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ISRO to develop full-fledged Earth observation satellite

The Indian Space Research Organization (ISRO) says it plans to launch a full-fledged Earth observation (EO) satellite called the Hyperspectral Imaging Satellite or HySIS with specific applications. The satellite uses a critical chip technically called an optical imaging detector array that would be tested and perfected. No specific time-frame for its launch is set.

The payloads development centre, Space Applications Centre, Ahmedabad, designed the architecture of the chip which was made at ISRO’s electronics arm, the semi-conductor laboratory, Chandigarh.

ISRO is endeavouring to enter the domain of operational hyperspectral imaging from earth orbit with a satellite that can see in 55 spectral or colour bands from 630 km above ground. It is another important development by ISRO in its quest for better and diverse Earth observation technologies.

Gradual development of the technology:

  • ISRO first tried it out in an 83-kg IMS-1 experimental satellite in 2008. The same year, a hyperspectral camera was put on Chandrayaan-1 and used to map lunar mineral resources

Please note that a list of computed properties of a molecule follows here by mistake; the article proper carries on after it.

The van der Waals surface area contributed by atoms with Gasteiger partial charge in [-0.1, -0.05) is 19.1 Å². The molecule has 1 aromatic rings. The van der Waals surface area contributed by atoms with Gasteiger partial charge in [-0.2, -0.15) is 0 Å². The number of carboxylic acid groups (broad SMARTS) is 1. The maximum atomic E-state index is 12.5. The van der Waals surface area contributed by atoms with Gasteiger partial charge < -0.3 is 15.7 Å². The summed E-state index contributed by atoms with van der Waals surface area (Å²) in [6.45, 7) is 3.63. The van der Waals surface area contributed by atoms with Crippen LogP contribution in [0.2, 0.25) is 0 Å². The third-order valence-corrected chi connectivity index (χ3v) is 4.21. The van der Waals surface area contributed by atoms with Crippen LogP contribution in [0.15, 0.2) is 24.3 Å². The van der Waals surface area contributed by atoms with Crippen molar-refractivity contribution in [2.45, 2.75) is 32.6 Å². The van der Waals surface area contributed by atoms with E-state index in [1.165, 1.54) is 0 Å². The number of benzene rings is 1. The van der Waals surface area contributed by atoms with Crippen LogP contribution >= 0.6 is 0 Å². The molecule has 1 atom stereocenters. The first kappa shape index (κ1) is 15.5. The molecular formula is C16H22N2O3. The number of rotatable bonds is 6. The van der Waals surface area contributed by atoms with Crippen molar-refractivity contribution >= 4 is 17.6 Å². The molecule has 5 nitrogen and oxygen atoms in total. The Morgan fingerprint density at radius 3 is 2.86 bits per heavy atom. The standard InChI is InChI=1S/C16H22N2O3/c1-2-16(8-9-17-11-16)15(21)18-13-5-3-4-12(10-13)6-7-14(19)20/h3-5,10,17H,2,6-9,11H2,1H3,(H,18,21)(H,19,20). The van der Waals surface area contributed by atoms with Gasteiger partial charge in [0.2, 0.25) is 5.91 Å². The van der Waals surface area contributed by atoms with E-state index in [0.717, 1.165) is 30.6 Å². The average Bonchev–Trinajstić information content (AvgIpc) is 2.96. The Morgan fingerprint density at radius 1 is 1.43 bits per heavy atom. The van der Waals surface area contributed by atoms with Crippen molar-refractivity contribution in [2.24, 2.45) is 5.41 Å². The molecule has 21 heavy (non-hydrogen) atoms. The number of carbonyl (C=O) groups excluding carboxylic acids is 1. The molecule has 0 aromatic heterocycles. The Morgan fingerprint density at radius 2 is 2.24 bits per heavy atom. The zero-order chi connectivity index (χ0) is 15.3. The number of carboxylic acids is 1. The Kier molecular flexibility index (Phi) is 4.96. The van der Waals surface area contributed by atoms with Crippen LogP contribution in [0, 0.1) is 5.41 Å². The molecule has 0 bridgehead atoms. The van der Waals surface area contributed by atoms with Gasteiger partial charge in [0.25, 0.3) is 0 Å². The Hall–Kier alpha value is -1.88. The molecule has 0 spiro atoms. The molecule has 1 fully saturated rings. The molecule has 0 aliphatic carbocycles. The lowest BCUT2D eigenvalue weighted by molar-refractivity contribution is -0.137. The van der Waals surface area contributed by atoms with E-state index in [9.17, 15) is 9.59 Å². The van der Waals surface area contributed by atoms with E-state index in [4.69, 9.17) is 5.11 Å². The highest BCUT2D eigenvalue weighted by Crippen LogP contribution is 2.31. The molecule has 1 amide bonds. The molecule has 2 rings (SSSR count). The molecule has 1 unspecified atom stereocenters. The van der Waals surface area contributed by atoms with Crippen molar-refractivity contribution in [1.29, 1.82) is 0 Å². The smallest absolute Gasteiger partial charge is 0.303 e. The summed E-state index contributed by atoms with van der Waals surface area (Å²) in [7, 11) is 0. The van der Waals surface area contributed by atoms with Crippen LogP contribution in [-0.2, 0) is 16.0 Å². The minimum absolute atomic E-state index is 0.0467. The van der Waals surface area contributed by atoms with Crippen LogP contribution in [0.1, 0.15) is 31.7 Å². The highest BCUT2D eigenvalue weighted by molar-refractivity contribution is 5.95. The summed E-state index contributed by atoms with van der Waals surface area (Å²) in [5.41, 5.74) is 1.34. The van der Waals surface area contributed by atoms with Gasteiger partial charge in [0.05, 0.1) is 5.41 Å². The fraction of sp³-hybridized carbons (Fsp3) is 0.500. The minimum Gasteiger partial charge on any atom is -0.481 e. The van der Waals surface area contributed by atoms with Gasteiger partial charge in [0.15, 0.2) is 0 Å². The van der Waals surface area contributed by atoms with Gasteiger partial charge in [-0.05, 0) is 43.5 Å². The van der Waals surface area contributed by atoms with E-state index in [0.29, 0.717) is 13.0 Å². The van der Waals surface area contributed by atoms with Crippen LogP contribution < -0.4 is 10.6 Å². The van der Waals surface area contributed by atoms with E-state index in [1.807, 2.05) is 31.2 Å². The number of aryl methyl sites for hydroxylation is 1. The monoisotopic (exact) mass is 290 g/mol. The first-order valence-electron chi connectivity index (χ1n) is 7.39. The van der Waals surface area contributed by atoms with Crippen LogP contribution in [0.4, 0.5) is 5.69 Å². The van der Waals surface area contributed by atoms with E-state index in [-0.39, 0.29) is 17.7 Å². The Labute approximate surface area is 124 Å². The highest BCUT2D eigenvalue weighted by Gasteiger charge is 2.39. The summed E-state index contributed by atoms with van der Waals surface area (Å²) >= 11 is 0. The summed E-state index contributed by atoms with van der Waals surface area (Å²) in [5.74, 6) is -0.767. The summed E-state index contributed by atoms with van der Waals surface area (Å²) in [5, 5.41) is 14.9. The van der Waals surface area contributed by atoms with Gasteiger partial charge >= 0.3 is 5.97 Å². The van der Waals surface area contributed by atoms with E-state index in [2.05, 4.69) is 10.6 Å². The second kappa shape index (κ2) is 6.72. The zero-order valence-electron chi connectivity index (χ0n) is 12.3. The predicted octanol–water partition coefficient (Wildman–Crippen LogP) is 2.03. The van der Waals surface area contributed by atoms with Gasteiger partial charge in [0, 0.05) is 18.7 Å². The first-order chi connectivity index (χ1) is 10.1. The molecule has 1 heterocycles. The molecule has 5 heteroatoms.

• ISRO added another EO niche with microwave or radar imaging satellites RISAT-1 and RISAT-2, a decade ago, that could see through clouds and the dark, an important feature useful for military and security agencies
  • Very few space agencies have such a satellite, a German environmental satellite called EnMAP is due to be launched on an Indian booster in 2018

What is Hyperspectral or hyspex imaging:

  • It is an Earth Observation(EO) trend that is being experimented globally and is an evolving science
  • It can be used for a range of activities from monitoring the environment, crops, looking for oil and minerals all the way up to military surveillance, all of which need images that show a high level of differentiation of the object or scene
  • Hyspex imaging is said to enable distinct identification of objects, materials or processes on Earth by reading the spectrum for each pixel of a scene from space
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